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The state of California, after a series of recommendations that were made and then withdrawn, has finally settled on new workplace safety guidance. The Cal-OSHA Advisory Board approved the updated workplace COVID-19 prevention protocols on June 17, 2021, and Governor Gavin Newsom immediately issued an executive order implementing them.
Continue Reading CA employers finally have guidance from Cal-OSHA on updated workplace COVID-19 prevention protocols

Recent events across the U.S. have spurred companies to reexamine diversity and inclusion (D&I) policies and efforts in order to better address inequities in the workplace. In this webinar, our Hogan Lovells employment team will discuss the legal and practical considerations of popular initiatives such as hiring quotas, self-identification questionnaires, and pay equity studies so

Hollywood got the greenlight to resume film and television productions from Los Angeles County Public Health officials last week. But art – like life – in a COVID-19 world could look very different under the detailed new safety regulations promulgated by public health officials. Crowd scenes, intimate scenes, and fight scenes are discouraged. Dialogue with no masks is permitted but should be brief. And actors are not supposed to touch their faces during filming.

Some of the protocols for film and television productions are similar to other businesses, including requirements for social distancing when possible, cloth face coverings, and frequent hand washing and sanitization. But many of the rules – perhaps reflecting the unique work environment – will require a major overhaul.
Continue Reading “You’re gonna need a bigger boat”: COVID-19 reopening protocols require Hollywood to adopt significant changes to production

The CDC recently released new guidance on considerations for events and gatherings. The scope of the guidance is broad, covering any planned or spontaneous event, even those with only small numbers of people. CDC has reminded event-holders that the guidance is meant to supplement any safety laws, rules, or regulations applicable to events or gatherings, such as requirements under state or local law.
Continue Reading CDC releases new guidance on considerations for events and gatherings

The Los Angeles City Council adopted two ordinances on April 29 that will significantly limit changes that operators of hotels, entertainment and sports venues, and some commercial buildings will be permitted to make when they rehire employees following the COVID-19 shutdown, or in the event that one of those businesses is sold in the coming years.
Continue Reading Los Angeles adopts ordinances giving certain laid off workers “Right to Recall” and right to be retained during a change of control

California food sector workers now have the right to additional paid sick leave, even if they work for large employers exempted from the federal Families First Coronavirus Response Act (FFCRA). And they are also entitled to handwashing breaks every 30 minutes and additionally as needed.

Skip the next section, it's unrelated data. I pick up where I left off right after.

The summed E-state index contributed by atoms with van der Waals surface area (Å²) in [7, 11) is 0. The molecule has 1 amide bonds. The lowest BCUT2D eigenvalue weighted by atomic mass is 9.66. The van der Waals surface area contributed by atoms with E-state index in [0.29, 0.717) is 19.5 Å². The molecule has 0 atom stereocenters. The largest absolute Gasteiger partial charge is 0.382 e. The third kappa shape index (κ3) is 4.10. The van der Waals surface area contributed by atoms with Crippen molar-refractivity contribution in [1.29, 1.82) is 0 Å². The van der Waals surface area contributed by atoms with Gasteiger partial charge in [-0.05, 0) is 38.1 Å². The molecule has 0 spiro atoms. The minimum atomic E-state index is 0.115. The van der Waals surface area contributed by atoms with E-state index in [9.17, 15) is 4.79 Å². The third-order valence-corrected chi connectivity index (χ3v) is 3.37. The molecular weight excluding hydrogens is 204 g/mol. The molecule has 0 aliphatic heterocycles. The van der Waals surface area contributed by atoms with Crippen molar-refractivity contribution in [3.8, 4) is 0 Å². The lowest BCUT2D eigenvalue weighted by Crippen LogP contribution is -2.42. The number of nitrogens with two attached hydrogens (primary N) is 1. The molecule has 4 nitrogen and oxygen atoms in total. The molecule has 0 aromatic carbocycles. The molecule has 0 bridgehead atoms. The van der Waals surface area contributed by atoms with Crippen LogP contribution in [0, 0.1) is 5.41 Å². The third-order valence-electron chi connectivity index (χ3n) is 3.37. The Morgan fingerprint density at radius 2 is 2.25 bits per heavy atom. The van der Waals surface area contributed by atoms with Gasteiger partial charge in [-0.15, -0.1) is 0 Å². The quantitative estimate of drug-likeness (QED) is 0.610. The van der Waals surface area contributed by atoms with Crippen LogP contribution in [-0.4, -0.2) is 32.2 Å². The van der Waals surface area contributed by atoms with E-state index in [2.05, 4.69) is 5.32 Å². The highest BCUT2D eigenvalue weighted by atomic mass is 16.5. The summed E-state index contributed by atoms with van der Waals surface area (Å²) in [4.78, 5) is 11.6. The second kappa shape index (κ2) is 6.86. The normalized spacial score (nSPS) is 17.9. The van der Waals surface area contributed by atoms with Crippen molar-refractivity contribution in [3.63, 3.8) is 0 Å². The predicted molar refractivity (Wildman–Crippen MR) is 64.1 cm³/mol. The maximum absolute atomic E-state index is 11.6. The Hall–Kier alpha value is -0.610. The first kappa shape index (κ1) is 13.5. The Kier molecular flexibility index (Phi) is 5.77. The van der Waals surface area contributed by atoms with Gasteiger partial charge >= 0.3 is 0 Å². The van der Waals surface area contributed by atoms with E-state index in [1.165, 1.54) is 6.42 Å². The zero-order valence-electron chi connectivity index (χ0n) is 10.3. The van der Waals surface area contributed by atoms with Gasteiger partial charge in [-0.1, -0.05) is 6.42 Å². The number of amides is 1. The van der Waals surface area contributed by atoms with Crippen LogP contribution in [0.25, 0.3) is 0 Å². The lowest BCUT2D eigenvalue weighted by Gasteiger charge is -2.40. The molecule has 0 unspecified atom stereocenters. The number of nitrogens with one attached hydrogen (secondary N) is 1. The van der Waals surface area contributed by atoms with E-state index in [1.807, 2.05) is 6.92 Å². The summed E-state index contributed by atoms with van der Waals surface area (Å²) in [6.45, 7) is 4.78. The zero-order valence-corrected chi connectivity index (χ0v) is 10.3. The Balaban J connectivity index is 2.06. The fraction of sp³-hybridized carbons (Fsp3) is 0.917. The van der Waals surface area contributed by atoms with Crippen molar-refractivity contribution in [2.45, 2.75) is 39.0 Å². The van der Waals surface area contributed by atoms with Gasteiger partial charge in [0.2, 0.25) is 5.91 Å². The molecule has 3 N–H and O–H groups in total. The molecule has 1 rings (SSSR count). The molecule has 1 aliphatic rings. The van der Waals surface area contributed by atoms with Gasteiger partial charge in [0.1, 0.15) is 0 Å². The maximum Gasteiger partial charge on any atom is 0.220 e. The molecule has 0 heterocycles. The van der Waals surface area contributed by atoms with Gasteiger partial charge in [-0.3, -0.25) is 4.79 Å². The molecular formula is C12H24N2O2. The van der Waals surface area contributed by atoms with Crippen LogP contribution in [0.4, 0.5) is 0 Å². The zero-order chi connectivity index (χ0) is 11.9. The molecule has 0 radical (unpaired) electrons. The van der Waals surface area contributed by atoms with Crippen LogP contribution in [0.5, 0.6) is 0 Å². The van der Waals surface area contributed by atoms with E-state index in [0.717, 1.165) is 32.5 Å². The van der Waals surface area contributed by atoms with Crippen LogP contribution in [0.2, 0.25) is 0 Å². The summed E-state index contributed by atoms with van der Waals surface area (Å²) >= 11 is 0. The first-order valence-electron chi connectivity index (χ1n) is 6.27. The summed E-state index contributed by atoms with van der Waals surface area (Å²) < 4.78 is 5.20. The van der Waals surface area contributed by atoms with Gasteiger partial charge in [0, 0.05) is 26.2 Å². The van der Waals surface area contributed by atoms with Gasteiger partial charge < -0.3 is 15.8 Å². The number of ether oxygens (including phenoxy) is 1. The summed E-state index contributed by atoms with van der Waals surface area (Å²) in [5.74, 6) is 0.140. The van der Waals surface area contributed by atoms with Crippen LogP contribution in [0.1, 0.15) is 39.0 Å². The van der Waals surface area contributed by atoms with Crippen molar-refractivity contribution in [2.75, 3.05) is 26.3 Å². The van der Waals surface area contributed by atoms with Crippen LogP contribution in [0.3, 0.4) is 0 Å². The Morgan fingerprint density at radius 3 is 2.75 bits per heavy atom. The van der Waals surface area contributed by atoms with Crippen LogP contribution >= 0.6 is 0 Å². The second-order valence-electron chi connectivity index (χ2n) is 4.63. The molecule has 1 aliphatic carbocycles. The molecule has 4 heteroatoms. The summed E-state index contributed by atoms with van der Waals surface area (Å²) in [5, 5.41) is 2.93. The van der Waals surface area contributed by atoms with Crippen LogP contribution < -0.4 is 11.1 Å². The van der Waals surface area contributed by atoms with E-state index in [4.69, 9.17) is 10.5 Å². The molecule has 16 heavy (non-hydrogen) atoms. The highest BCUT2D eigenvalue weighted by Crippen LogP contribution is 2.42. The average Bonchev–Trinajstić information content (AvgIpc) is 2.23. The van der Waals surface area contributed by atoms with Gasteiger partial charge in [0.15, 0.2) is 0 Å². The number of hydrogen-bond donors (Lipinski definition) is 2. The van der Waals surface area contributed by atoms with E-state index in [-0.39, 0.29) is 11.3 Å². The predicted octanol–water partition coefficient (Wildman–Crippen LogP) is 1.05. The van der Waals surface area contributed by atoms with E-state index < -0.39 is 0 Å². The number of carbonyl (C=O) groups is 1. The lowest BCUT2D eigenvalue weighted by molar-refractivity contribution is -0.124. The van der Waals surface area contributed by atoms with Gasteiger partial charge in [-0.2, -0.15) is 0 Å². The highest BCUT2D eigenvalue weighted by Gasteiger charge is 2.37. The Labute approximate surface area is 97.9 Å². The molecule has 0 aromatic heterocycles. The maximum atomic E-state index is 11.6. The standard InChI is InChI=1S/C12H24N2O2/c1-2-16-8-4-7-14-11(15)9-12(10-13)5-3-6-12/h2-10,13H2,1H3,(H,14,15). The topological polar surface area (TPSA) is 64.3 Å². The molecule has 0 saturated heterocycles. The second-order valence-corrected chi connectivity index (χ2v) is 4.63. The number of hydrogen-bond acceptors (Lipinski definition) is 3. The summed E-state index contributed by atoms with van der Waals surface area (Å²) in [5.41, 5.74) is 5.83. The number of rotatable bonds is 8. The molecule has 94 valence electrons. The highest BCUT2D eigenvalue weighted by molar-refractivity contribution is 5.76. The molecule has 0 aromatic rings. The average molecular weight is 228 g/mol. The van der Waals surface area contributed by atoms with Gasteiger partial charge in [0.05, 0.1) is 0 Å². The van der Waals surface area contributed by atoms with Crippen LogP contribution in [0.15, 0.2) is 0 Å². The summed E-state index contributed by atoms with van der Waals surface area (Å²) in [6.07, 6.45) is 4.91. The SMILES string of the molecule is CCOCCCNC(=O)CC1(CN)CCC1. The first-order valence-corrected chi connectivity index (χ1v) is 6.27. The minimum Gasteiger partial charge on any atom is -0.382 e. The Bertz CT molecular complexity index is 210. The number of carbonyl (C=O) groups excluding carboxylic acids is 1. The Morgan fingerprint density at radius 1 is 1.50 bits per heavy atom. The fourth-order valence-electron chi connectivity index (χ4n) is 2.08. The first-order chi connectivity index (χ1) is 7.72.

Continue Reading California grants additional paid sick leave rights to food sector workers

The Families First Coronavirus Response Act (FFCRA) imposes new requirements – and offers off-setting tax credits – for employers with fewer than 500 employees to provide paid leave for COVID-19-related reasons, as previously explained here, here and here. That left many employers with more than 500 employees assuming they were off the hook, but if they have employees in certain California cities, that may not be the case.
Continue Reading Larger California employers face growing local requirements to provide paid COVID-19-related sick leave and other accommodations

On March 27, 2020, the President signed into law a massive two trillion dollar stimulus bill addressing a wide range of challenges to our economy caused by the coronavirus (COVID-19) pandemic. The legislation, entitled the Coronavirus Aid, Relief, and Economic Security Act (CARES Act), supplements and modifies prior bills, including the Families First Coronavirus Response Act (FFCRA), which we previously blogged about here, here, here, and here. While the CARES Act is lengthy (800+ pages) and complex, this post highlights in digestible portions a few of the significant provisions that are likely of the most interest to employers.
Continue Reading The Coronavirus Aid, Relief, and Economic Security Act: significant provisions for employers

On March 11, 2020, the Centers for Disease Control and Prevention (CDC) (along with the White House Coronavirus Task Force) issued guidance for the next 30 days for Santa Clara County, CA, and Seattle-King, Pierce, and Snohomish Counties, WA. This guidance specifically recommends that employers in these jurisdictions conduct “[r]egular health checks on arrival each day (e.g., temperature and respiratory symptom screening) of staff and visitors entering buildings.” This guidance supports the view that employers in those jurisdictions may without running afoul of the Americans with Disabilities Act (ADA) conduct such health checks — including temperature checks and respiratory symptom screening — of all employees and visitors on a daily basis.
Continue Reading United States coronavirus (COVID-19) update on conducting medical examinations (including temperature checks) of employees in Santa Clara County and three Seattle-area counties